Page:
Increased production and lower grower prices helped stimulate demand in 2016/17, with significant gains in export volume (up 31 percent from 2015/16) and domestic availability (up 26 percent). Despite these gains, ending stocks rose sharply to be the second highest in the past 10 years.
As the industry expects a smaller crop this season, these large ending stocks should provide some supply cushion in the market, likely keeping a lid on 2017/18 U.S. hazelnut prices.
Pistachio Crop Rebounded To A Record for the 2016/17 Season
After poor yields cut production by nearly 50 percent during the 2015/16 season (September-August), the California pistachio crop bounced back to 896.5 million pounds, in-shell equivalent, in 2016/17—the largest crop harvested on record.
Production was more than three times the size of the 2015/16 crop and 79 percent larger than the 2010/11-2014/15 average output. In addition to continued increases in bearing acreage, yields were also up in the on-year cycle of the pistachio crop’s alternate-bearing nature.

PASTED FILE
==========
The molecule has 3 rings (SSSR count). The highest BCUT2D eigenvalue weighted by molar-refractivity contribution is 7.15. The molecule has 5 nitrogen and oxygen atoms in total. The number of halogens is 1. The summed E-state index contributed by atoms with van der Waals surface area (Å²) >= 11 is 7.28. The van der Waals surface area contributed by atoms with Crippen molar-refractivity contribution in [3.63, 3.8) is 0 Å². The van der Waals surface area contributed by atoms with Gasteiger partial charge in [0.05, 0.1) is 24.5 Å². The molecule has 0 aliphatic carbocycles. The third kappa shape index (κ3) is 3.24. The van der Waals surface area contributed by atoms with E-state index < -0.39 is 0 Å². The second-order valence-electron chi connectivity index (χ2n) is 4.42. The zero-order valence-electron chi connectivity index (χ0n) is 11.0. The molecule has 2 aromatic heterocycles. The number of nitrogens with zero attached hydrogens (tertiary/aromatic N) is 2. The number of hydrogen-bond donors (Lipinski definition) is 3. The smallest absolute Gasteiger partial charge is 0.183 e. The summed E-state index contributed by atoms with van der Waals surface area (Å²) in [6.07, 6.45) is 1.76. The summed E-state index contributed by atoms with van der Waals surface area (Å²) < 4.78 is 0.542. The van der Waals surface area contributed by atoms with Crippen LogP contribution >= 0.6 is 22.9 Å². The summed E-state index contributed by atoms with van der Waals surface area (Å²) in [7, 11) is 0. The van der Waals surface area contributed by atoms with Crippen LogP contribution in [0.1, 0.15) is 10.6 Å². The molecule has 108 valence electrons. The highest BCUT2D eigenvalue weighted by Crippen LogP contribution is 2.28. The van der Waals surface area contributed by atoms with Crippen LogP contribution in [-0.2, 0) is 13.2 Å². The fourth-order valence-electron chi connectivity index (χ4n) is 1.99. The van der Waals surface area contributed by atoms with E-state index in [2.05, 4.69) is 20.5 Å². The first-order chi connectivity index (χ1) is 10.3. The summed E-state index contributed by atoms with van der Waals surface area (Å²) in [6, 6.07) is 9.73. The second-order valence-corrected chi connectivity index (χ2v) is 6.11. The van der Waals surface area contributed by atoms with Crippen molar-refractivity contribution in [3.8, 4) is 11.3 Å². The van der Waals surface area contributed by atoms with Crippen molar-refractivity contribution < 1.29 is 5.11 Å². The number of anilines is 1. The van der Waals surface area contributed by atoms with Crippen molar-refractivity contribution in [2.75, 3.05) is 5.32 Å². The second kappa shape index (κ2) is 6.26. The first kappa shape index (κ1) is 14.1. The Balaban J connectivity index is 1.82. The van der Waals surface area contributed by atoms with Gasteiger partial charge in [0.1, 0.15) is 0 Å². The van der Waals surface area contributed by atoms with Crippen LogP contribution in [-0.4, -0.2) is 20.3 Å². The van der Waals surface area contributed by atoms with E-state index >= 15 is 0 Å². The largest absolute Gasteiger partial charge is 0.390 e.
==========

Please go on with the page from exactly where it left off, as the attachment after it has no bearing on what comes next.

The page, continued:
The crop also benefited from adequate chill hours and rains during the winter of 2016. Bearing acreage was reported at a record 239,000 acres in 2016/17, while yields rose to a near record 3,750 tons per acre, up from only 1,160 pounds in 2015/16.
While the 2016/17 season started out with significantly lower carryover stocks, the record-large crop, not to mention increased imports, significantly boosted overall supplies for the industry’s marketing needs.
California pistachios have generally seen positive demand in both the domestic and export markets over the last decade. U.S. pistachio exports, however, declined significantly in 2015/16 in part due to the small crop.
During that period, export volumes were down to major international markets (which include Hong Kong, Belgium, the Netherlands, Federal Republic of Germany, and China) for combined shelled and in-shell pistachios, and Hong Kong, Mexico, Australia, and Turkey for prepared and preserved pistachios.
In 2016/17, year-to-date exports through July have rebounded strongly in all the top markets, and domestic availability was also up sharply from the previous season.
Data from the Administrative Committee for Pistachios indicate domestic shipments in 2016/17 were up 49 percent from the same period in 2015/16 at the same time that export shipments were up very sharply. Bumper supplies have led to lower pistachio grower prices in 2016/17, averaging $1.68 per pound and the lowest price over the last 7 years, based on NASS data.